— Both came out of the need to easily classify and simplify.
— Both were created through a collaboration of committed educators.
— Both provide a common vocabulary and shorthand for talking about what’s required for effective teaching and learning.
— Both provide a tool for planning and implementing instruction.
— Both provide a way to troubleshoot when and where instruction goes wrong.
— Both provide a tool for self-assessment and defining needed professional development.
— Both allow teachers to see more clearly the complex relationships involved in the process of instruction.
— Both help teachers think in more structured ways about the relationships of the elements involved in effective learning.
— Both offer researchers a common framework for comparing and evaluating the application of instructional strategies.
— Both provide a clear roadmap to effective learning.
Commonalities with the Periodic Table and Bloom’s Taxonomy aside, the most important question is: does the GEEFL actually help educators to do anything more easily than if the table didn’t exist? In short, is the GEEFL useful or useless? This is is the question we set out to answer in the first FLR issue of 2019.
In this issue, Terra Graves, Thomas Mennella, and Dan Jones share practical examples of how they have begun to use the GEEFL to think, plan, evaluate, implement, identify areas of needed professional development, and cross-pollinate Flipped Learning principles with other instructional models. You’ll want to read:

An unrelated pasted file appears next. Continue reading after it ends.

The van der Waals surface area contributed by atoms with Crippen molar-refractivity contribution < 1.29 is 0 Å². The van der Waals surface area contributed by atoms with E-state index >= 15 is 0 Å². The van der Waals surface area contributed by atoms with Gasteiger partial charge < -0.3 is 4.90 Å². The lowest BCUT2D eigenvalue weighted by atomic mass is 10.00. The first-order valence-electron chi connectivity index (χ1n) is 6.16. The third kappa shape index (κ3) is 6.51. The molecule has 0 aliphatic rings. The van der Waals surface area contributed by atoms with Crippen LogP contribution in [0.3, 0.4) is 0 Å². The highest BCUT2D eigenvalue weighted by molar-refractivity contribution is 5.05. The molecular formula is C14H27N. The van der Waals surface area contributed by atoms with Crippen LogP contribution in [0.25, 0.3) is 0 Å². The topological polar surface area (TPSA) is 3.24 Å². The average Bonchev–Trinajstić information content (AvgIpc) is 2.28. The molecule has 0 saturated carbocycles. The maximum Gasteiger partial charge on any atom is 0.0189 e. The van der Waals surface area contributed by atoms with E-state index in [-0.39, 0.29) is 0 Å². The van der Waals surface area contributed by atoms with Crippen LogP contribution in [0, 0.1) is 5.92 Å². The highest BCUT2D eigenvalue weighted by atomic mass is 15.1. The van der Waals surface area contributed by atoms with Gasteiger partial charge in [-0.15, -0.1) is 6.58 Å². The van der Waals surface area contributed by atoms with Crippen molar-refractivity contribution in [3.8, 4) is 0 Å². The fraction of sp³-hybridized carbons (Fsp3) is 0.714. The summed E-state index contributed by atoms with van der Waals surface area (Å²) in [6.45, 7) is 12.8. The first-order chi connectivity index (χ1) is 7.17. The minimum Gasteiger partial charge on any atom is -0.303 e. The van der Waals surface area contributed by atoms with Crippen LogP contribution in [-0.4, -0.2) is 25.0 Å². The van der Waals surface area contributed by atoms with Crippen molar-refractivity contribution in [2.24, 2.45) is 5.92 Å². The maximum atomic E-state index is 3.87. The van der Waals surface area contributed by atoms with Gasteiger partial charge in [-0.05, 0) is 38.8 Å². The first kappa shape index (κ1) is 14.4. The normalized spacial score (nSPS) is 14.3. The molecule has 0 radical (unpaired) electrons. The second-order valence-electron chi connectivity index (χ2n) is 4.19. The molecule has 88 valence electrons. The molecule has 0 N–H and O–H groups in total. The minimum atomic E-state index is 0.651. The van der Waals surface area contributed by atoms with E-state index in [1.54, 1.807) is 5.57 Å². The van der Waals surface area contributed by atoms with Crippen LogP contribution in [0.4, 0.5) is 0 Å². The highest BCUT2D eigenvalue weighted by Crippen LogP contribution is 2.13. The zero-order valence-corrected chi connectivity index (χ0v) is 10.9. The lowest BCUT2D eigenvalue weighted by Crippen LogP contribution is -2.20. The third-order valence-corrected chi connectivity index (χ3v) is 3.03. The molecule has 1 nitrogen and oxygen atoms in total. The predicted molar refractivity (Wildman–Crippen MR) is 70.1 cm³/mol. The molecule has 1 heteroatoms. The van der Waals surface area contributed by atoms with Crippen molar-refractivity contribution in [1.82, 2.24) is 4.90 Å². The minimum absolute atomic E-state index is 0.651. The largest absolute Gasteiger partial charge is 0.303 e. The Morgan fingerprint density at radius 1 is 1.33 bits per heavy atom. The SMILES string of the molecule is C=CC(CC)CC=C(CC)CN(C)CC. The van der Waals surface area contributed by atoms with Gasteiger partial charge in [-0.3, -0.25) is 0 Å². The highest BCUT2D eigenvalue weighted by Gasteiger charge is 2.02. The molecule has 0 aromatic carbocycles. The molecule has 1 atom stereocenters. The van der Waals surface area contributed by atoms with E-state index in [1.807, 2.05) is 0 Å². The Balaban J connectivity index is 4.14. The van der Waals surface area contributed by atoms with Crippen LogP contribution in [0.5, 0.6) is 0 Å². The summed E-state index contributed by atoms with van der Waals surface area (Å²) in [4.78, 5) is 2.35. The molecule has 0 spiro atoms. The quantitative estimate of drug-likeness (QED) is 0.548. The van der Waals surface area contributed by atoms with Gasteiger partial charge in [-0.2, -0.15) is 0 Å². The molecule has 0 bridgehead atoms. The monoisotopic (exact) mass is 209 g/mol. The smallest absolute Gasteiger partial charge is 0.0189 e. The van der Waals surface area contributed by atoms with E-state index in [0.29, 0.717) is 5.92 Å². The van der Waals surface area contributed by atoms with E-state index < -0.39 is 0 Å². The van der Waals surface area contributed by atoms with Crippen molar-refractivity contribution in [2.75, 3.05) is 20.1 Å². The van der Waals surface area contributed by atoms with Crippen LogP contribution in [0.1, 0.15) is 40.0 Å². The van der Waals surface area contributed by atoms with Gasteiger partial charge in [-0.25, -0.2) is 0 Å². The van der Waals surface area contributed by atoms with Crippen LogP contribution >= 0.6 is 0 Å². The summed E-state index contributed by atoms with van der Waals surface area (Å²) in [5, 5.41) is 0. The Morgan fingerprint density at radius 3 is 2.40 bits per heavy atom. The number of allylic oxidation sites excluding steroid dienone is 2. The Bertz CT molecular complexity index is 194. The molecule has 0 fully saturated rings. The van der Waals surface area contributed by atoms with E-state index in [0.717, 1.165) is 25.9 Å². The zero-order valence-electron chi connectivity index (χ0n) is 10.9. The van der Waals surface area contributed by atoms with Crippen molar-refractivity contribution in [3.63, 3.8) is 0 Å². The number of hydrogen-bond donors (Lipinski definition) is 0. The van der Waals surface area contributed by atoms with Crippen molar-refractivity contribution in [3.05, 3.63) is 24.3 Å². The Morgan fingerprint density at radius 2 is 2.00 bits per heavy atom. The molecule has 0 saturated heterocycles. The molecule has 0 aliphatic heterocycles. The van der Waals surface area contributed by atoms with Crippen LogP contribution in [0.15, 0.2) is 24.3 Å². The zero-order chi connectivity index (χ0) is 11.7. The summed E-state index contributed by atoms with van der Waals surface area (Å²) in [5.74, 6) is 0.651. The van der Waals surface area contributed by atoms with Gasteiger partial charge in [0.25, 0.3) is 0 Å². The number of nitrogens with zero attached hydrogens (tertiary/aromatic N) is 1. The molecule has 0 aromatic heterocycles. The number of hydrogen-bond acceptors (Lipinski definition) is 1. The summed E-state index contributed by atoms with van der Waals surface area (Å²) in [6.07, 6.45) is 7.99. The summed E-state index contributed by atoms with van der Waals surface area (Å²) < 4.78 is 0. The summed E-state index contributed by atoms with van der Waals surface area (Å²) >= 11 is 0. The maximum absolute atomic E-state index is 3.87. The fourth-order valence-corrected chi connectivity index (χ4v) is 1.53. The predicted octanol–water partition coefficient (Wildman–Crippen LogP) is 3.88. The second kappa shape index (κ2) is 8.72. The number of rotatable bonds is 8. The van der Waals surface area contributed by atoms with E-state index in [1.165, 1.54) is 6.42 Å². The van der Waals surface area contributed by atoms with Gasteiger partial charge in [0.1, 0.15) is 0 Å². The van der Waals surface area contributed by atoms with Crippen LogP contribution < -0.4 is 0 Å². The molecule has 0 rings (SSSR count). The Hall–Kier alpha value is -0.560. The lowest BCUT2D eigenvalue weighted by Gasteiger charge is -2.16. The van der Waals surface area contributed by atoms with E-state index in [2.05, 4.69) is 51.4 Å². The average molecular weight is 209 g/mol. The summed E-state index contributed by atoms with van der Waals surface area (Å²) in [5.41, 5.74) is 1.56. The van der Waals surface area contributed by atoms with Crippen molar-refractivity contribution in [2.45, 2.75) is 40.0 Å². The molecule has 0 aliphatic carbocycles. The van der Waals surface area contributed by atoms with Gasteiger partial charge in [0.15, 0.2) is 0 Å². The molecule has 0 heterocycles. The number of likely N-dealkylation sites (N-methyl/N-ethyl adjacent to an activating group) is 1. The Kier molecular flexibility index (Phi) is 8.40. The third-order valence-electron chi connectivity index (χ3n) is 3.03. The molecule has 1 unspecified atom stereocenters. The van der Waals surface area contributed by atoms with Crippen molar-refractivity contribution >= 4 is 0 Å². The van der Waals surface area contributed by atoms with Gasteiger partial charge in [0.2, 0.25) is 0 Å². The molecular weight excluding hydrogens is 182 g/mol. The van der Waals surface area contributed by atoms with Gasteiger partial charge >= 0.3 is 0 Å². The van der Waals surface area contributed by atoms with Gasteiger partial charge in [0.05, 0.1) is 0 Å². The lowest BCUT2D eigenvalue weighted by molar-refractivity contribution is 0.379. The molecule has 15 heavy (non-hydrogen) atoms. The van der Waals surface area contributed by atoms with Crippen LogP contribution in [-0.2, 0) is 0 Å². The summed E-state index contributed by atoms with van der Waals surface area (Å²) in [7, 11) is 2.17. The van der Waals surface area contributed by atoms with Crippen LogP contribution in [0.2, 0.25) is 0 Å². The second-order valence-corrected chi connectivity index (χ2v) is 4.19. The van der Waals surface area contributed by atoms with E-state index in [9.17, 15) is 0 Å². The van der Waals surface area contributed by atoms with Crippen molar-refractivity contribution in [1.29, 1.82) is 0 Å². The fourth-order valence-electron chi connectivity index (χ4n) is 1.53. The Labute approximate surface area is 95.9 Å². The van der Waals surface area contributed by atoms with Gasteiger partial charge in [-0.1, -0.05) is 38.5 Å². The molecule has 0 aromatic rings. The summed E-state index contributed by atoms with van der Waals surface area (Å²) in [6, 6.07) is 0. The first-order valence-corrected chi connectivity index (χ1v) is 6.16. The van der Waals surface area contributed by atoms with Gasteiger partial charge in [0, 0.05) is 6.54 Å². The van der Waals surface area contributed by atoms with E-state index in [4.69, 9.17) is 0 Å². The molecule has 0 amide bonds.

Why I Resolved to Set Much Smaller Goals in 2019 – In this piece, Dan Jones talks about how he used the GEEFL for self-assessment and setting professional development goals.
So What? How Will This Help Me Teach Better Today? – This month Terra Graves takes on the “R” word (research) and shows us how to extract practical ideas that you can apply in the classroom today. In the process, she demonstrates how to use the GEEFL to connect to other frameworks for deeper understanding.
Why 2019 May Provide a Roadmap to the Future of Higher Ed – Dr. Thomas Mennella goes big picture on us as he crafts a road map for the future of higher education using the GEEFL.
A Radically New Professional Development Model – In this month’s cover story, you’ll preview an example of a program that was completely redesigned from the ground up using the GEEFL as a checklist of key ingredients.
Of course, not everyone is thrilled with the Global Standards Project or the GEEFL. One reason is to be expected – the global standards and the GEEFL mean a change to the status quo, so resistance comes with the territory. However, it’s worth noting that neither the periodic table of elements nor Bloom’s Taxonomy were immediately embraced by the education community when they were introduced. But this year the periodic table celebrates 150 years in use and Blooms taxonomy turns 62.
Following the advice of Einstein, we continued to look for ways to make learning and teaching the elements simpler. So this month, FLGI kicked off 2019 with a new series to introduce you to one of the elements every day. The video series is called “Do This, Not That.” In less than 90 seconds daily, you’ll meet one of the Global Elements of Effective Flipped Learning and reflect on what you’ll want to start doing, stop doing, or continue doing to reach every student in every class every day. Dividing the table into 90-second bite-sized chunks makes learning to use the elements even simpler. Here’s the first episode:
At the beginning of every year prognosticators, soothsayers, pundits, and talking heads, routinely make bold, brazen, bombastic predictions for the year ahead. “The economy will… the president will… education technology will…”
So keeping with the spirit of the new year, I’ll close with my own bold prediction for 2019.
In 365 days from today, we’ll know much, much more about how the GEEFL can support effective Flipped Learning than we know today. If I’m wrong, I’ll eat my computer.
Save these dates to learn more about GEEFL at these upcoming events:
Happy New Year!